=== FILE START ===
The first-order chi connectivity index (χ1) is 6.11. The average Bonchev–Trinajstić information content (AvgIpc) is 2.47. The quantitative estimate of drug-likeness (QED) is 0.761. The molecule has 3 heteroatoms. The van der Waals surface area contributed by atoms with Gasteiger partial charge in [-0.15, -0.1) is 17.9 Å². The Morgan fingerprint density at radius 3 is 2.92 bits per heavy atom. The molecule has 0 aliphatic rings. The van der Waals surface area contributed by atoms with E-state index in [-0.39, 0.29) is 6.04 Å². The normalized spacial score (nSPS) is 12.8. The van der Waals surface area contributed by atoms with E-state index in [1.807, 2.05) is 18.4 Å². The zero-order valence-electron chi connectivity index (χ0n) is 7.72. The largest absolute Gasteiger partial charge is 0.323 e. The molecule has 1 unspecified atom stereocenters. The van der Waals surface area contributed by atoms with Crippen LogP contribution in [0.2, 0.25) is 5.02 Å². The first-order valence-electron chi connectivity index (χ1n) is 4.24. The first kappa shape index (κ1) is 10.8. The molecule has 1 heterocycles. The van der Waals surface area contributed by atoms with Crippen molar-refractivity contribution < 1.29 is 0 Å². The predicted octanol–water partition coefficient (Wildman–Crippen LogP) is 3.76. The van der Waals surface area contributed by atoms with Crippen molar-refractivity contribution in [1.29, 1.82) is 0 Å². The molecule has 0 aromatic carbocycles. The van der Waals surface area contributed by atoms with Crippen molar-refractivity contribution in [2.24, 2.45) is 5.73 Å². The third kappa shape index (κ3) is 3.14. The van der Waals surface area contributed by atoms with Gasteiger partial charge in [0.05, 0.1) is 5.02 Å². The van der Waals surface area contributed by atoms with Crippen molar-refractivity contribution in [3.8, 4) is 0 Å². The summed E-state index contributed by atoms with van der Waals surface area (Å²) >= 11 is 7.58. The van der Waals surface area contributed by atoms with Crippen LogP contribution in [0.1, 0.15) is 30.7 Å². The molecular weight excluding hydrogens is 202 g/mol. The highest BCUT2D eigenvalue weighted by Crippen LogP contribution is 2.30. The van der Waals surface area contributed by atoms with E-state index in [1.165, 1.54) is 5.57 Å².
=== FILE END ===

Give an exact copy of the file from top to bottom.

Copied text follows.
The first-order chi connectivity index (χ1) is 6.11. The average Bonchev–Trinajstić information content (AvgIpc) is 2.47. The quantitative estimate of drug-likeness (QED) is 0.761. The molecule has 3 heteroatoms. The van der Waals surface area contributed by atoms with Gasteiger partial charge in [-0.15, -0.1) is 17.9 Å². The Morgan fingerprint density at radius 3 is 2.92 bits per heavy atom. The molecule has 0 aliphatic rings. The van der Waals surface area contributed by atoms with E-state index in [-0.39, 0.29) is 6.04 Å². The normalized spacial score (nSPS) is 12.8. The van der Waals surface area contributed by atoms with E-state index in [1.807, 2.05) is 18.4 Å². The zero-order valence-electron chi connectivity index (χ0n) is 7.72. The largest absolute Gasteiger partial charge is 0.323 e. The molecule has 1 unspecified atom stereocenters. The van der Waals surface area contributed by atoms with Crippen LogP contribution in [0.2, 0.25) is 5.02 Å². The first-order valence-electron chi connectivity index (χ1n) is 4.24. The first kappa shape index (κ1) is 10.8. The molecule has 1 heterocycles. The van der Waals surface area contributed by atoms with Crippen molar-refractivity contribution < 1.29 is 0 Å². The predicted octanol–water partition coefficient (Wildman–Crippen LogP) is 3.76. The van der Waals surface area contributed by atoms with Crippen molar-refractivity contribution in [1.29, 1.82) is 0 Å². The molecule has 0 aromatic carbocycles. The van der Waals surface area contributed by atoms with Crippen molar-refractivity contribution in [2.24, 2.45) is 5.73 Å². The third kappa shape index (κ3) is 3.14. The van der Waals surface area contributed by atoms with Gasteiger partial charge in [0.05, 0.1) is 5.02 Å². The van der Waals surface area contributed by atoms with Crippen molar-refractivity contribution in [3.8, 4) is 0 Å². The summed E-state index contributed by atoms with van der Waals surface area (Å²) >= 11 is 7.58. The van der Waals surface area contributed by atoms with Crippen LogP contribution in [0.1, 0.15) is 30.7 Å². The molecular weight excluding hydrogens is 202 g/mol. The highest BCUT2D eigenvalue weighted by Crippen LogP contribution is 2.30. The van der Waals surface area contributed by atoms with E-state index in [1.165, 1.54) is 5.57 Å².